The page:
Elizabeth says that the team had organizational issues, that Ivana handled it well, but that she didn’t have full information from the rest of the team. Trump and George are all over that statement, and demand that she explain what she’s talking about and who didn’t give full information. After a lot of hedging, Elizabeth says Stacie withheld information. Lil Stacy says that Stacie was not good, but rather fair. George asks who was the worst. Lil Stacy tries to dodge the question (did these people not watch Season 1?), and finally says that Stacie was the worst in terms of working with the team. Bradford tries to speak up in defense of Stacie, but Trump tells him that he’s gotten himself into enough trouble already, and to shut up. Seriously, Bradford! At this point, I would have predicted that Ivana would bring Stacie and Bradford into the boardroom, and Bradford has already defended Ivana and now wants to defend Stacie. Who does that leave to fire, genius? Trump asks Ivana if she’s against Stacie, and Ivana says that Stacie is responsible for their loss.
At this point, Stacie compares the team to a sorority. Lil Stacy thinks that’s ridiculous – they just got there! How can they be a sorority already?
Ivana, as we know, chooses Jennifer C., Bradford, and Stacie to join her in the boardroom. In the hallway outside, Jennifer is livid at being included, saying she did nothing wrong, and in fact excelled at the task. Ivana tries to smooth things over, but Jennifer is having none of it. Finally, they agree to present a unified front in getting rid of Stacie, but you can tell Jennifer is still mad.
Back in the boardroom, Trump reminds us again that Bradford made a stupid mistake and says that Jennifer shouldn’t even be in the boardroom. Jennifer agrees, and says that she personally brought in 25% of the sales. Since she’s the one that arranged for the restaurateurs to come to them, it’s quite possible that she did bring in a lot of sales. Jennifer blames Ivana for the lost cart. Ivana tries to talk again about her collaborative approach, but Carolyn doesn’t want to hear about it. “We get it,” she snaps.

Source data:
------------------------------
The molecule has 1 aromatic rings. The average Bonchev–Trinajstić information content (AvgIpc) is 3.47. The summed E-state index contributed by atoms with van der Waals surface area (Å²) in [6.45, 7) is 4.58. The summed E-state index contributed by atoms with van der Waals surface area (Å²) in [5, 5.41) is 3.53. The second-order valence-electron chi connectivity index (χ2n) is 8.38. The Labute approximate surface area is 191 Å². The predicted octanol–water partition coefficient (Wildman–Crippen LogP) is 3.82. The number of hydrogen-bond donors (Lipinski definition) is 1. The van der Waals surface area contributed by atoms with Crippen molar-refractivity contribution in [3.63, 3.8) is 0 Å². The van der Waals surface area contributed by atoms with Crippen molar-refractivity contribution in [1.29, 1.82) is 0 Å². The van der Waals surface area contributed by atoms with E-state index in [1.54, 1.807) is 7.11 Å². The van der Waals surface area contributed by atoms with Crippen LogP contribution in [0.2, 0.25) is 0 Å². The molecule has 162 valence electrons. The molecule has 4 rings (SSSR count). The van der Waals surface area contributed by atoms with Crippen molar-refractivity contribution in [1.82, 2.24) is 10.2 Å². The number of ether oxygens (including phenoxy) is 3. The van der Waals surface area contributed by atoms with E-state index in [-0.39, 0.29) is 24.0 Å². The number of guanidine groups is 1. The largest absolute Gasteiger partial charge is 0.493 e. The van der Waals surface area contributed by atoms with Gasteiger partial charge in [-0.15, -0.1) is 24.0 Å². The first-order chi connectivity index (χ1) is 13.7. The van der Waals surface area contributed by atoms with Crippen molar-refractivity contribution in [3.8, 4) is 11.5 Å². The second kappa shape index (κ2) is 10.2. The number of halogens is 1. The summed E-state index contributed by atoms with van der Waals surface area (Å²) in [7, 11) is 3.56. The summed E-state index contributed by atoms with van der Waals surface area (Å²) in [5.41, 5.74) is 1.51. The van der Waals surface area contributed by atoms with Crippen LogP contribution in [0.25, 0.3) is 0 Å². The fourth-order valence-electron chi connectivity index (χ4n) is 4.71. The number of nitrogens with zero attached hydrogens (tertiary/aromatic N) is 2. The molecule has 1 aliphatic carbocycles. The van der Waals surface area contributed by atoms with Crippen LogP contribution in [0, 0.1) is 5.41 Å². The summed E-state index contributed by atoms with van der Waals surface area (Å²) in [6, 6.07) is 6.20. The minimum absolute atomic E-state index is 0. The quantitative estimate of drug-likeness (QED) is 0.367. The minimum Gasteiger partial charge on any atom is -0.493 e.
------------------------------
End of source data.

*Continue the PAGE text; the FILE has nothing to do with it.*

Trump asks why Ivana brought Jennifer into the boardroom. Ivana says she had to pick someone. Trump says she didn’t – she could have just brought two people into the boardroom with her. I think that Ivana was confident that Jennifer and Bradford were safe, and that if the three of them came into the boardroom together saying that Stacie was the worst, Trump would see that they were right and would get rid of Stacie. Didn’t work out too well, did it?
Trump harangues Bradford again for giving up his exemption. Bradford admits it was a mistake. Trump says it was a nice thing for him to do, but that he didn’t have to do it. Instead, he could have stood up for his team and made all of his points without risking his own neck.
Here’s an interesting bit: Stacie says she was in charge of hiring temps to work the cart. Ivana says she didn’t tell her to do it, then contradicts herself, saying that she just asked Stacie to make that phone call to keep her busy. Stacie can’t believe Ivana assigned her an aimless task. Ivana says it was just busy work. So, it’s apparent that Stacie did not just randomly call up a temp agency and try to spend the team’s money, but that Ivana, at the very least, told her to research that option. Very interesting.
We all know how this ends – Bradford is fired. His giving up his exemption made Trump believe that he has the potential to make very rash, risky decisions that could be disastrous in a business setting. It was such a bad move that not only did Bradford get fired, but he also earned himself a Hall of Shame moment. After Bradford leaves, Trump and Carolyn talk about how shocked Ivana was. They believe her reaction wasn’t to Bradford being fired so much as to her not being fired. Trump says, “That was as good as it gets.”
Betsy is the Associate Editor of RealityNewsOnline and can be reached with any comments at firstname.lastname@example.org.